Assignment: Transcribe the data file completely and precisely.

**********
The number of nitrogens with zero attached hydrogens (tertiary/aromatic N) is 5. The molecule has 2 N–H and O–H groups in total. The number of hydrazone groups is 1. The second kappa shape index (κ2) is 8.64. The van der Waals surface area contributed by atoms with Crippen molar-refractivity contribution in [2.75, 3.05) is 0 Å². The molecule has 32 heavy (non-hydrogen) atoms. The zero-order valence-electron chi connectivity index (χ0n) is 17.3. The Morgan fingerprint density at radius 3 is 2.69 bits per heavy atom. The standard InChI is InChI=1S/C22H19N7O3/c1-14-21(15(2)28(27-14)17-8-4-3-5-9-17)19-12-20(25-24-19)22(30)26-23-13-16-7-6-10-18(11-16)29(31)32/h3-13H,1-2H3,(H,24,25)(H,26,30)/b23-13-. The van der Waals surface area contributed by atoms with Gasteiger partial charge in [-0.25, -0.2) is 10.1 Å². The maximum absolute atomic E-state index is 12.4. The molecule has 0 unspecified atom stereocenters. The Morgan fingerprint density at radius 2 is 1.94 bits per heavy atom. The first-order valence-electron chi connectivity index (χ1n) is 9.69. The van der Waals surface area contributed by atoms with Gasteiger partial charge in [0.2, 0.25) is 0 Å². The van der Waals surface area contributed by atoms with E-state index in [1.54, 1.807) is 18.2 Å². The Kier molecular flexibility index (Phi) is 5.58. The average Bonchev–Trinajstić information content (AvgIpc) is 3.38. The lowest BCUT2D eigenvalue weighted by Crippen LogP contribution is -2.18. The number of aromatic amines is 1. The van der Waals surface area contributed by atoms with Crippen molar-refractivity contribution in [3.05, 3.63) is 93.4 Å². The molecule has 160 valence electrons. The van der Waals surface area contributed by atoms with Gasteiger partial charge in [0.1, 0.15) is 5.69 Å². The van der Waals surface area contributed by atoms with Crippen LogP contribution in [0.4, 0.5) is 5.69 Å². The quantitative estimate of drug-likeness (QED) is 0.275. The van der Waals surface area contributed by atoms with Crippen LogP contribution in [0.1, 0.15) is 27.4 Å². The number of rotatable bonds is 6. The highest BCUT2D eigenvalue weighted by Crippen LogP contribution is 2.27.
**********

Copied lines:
The number of nitrogens with zero attached hydrogens (tertiary/aromatic N) is 5. The molecule has 2 N–H and O–H groups in total. The number of hydrazone groups is 1. The second kappa shape index (κ2) is 8.64. The van der Waals surface area contributed by atoms with Crippen molar-refractivity contribution in [2.75, 3.05) is 0 Å². The molecule has 32 heavy (non-hydrogen) atoms. The zero-order valence-electron chi connectivity index (χ0n) is 17.3. The Morgan fingerprint density at radius 3 is 2.69 bits per heavy atom. The standard InChI is InChI=1S/C22H19N7O3/c1-14-21(15(2)28(27-14)17-8-4-3-5-9-17)19-12-20(25-24-19)22(30)26-23-13-16-7-6-10-18(11-16)29(31)32/h3-13H,1-2H3,(H,24,25)(H,26,30)/b23-13-. The van der Waals surface area contributed by atoms with Gasteiger partial charge in [-0.25, -0.2) is 10.1 Å². The maximum absolute atomic E-state index is 12.4. The molecule has 0 unspecified atom stereocenters. The Morgan fingerprint density at radius 2 is 1.94 bits per heavy atom. The first-order valence-electron chi connectivity index (χ1n) is 9.69. The van der Waals surface area contributed by atoms with Gasteiger partial charge in [0.2, 0.25) is 0 Å². The van der Waals surface area contributed by atoms with E-state index in [1.54, 1.807) is 18.2 Å². The Kier molecular flexibility index (Phi) is 5.58. The average Bonchev–Trinajstić information content (AvgIpc) is 3.38. The lowest BCUT2D eigenvalue weighted by Crippen LogP contribution is -2.18. The number of aromatic amines is 1. The van der Waals surface area contributed by atoms with Crippen molar-refractivity contribution in [3.05, 3.63) is 93.4 Å². The molecule has 160 valence electrons. The van der Waals surface area contributed by atoms with Gasteiger partial charge in [0.1, 0.15) is 5.69 Å². The van der Waals surface area contributed by atoms with Crippen LogP contribution in [0.4, 0.5) is 5.69 Å². The quantitative estimate of drug-likeness (QED) is 0.275. The van der Waals surface area contributed by atoms with Crippen LogP contribution in [0.1, 0.15) is 27.4 Å². The number of rotatable bonds is 6. The highest BCUT2D eigenvalue weighted by Crippen LogP contribution is 2.27.